Biographies

Sister Mary Paul McKenna, MM

Born: September 21, 1888
Entered: July 10, 1917
Died: January 11, 1984

We come together this morning to celebrate with gratitude the long life and faithfulness to mission of our Sister Mary Paul McKenna, who died peacefully in our Maryknoll Nursing Home on January 11, 1984.

Grace Anselma McKenna was born in Reading, Pennsylvania on September 21, 1888, one of 5 children in the family of John and Bridget Hasson McKenna. She was educated in the parochial and public schools of Reading, Pennsylvania, and completed her studies for a Teacher’s certificate from Reading Normal School in 1910. She taught in the public schools for 5 years and at the same time began at the University of Pennsylvania what was to become a lifelong pursuit of on-going education. In 1917 she came to join the newly-formed group of Teresians at Maryknoll.

Sister Mary Paul’s leadership abilities were quickly recognized and she pioneered many of Maryknoll’s “firsts”. She was among the first group to take vows as Maryknoll Sisters on February 15, 1921. In September of that same year, she led the first group of Maryknoll Sisters assigned to mission in South China. In 1923 she accompanied Mother Mary Joseph on her first mission visitation and, in the same year, was given the responsibility of traveling to the Philippines to evaluate the possibilities for mission there.

Mother Mary Joseph and Sister Mary Paul made their final vows together in Shingishu, Korea on February 11, 1924.

Sister Mary Paul was to serve the Congregation in a variety of leadership positions for most of her life. She was instrumental in planning for the foundation of many of our Asian missions. As a delegate to the 1946 General Chapter, she was elected Councillor and was re-elected in 1952. After completing her term on the General Council in 1958, she was assigned Superior in Chicago. At the age of 76, she was once again assigned to mission in Hong Kong.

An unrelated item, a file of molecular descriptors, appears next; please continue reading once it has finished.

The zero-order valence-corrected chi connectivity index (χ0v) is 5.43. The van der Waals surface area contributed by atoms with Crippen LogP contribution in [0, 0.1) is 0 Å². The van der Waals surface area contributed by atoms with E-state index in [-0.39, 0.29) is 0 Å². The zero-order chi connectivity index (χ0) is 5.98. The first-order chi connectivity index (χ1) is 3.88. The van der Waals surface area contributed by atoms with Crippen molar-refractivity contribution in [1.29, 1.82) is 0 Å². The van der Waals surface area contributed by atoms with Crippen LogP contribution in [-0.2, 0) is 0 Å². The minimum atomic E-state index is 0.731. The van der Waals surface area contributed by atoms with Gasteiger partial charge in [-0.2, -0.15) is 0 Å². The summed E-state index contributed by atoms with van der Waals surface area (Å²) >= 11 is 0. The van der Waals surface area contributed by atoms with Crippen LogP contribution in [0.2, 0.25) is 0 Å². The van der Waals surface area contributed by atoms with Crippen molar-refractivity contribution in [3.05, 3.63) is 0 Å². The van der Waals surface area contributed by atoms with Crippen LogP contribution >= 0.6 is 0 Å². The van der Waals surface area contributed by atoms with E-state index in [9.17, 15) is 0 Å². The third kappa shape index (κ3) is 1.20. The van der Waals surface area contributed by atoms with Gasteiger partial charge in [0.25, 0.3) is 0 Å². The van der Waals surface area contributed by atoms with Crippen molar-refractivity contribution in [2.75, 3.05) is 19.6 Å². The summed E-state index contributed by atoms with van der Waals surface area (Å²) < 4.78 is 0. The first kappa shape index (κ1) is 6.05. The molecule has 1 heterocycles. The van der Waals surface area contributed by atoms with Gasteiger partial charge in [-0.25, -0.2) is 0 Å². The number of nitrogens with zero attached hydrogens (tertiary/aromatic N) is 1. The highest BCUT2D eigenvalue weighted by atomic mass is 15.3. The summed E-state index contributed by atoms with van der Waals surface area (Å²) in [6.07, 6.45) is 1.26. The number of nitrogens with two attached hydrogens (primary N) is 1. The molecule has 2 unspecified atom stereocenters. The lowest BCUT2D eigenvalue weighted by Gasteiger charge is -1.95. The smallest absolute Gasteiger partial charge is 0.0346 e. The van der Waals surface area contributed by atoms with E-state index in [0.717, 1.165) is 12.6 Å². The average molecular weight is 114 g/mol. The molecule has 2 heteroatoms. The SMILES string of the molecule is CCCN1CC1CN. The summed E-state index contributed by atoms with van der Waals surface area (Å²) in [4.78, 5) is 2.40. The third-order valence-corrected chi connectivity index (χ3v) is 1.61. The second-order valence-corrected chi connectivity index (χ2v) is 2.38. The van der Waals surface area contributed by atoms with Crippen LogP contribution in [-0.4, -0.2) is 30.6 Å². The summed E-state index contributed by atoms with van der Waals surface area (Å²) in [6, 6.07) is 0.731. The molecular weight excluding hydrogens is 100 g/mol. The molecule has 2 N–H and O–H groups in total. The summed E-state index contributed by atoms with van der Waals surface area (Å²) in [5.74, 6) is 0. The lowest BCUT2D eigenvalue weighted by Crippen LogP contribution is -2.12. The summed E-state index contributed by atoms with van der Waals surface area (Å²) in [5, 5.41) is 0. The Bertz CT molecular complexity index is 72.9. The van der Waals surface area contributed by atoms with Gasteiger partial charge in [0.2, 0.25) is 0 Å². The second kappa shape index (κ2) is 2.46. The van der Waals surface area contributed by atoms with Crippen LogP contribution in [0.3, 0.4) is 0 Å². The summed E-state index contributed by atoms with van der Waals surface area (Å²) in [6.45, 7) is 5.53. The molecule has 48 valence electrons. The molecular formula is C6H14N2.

In the late 70s, Sister Mary Paul returned to the United States in order to arrange for the care of her younger sister and brother who were in failing health.

Throughout her life, Sister Mary Paul maintained good health by a faithful commitment to daily exercise. In 1980 an injury necessitated a short stay in the Maryknoll Nursing Home, after which she was able to lead a fairly independent life in The Center Community, at which time she again took courses at the Maryknoll School of Theology. In April 1982 another injury required her to be re-admitted to the Nursing Home.

Sister M. Paul suffered health problems late last summer from which she made a remarkable recovery, although her health remained very fragile.

Despite gradual physical diminishment, Sister Mary Paul maintained her keen interest in Maryknoll and world events.

Any attempt to comprehend what is deep in the heart of another is a delicate and precarious task. There is no doubt in anyone’s experience of Sister Mary Paul that she was controversial. Indeed, each of us is controversial in some way and what is in our heart is never fully revealed. Because she was called to the service of leadership and authority during most of her life, as well as during most of the Maryknoll Sisters’ 72 year history, Sister Mary Paul has become a vital, public person in our Congregational history. The controversy about her style, convictions and decisions are then more public and long-lasting than is usual.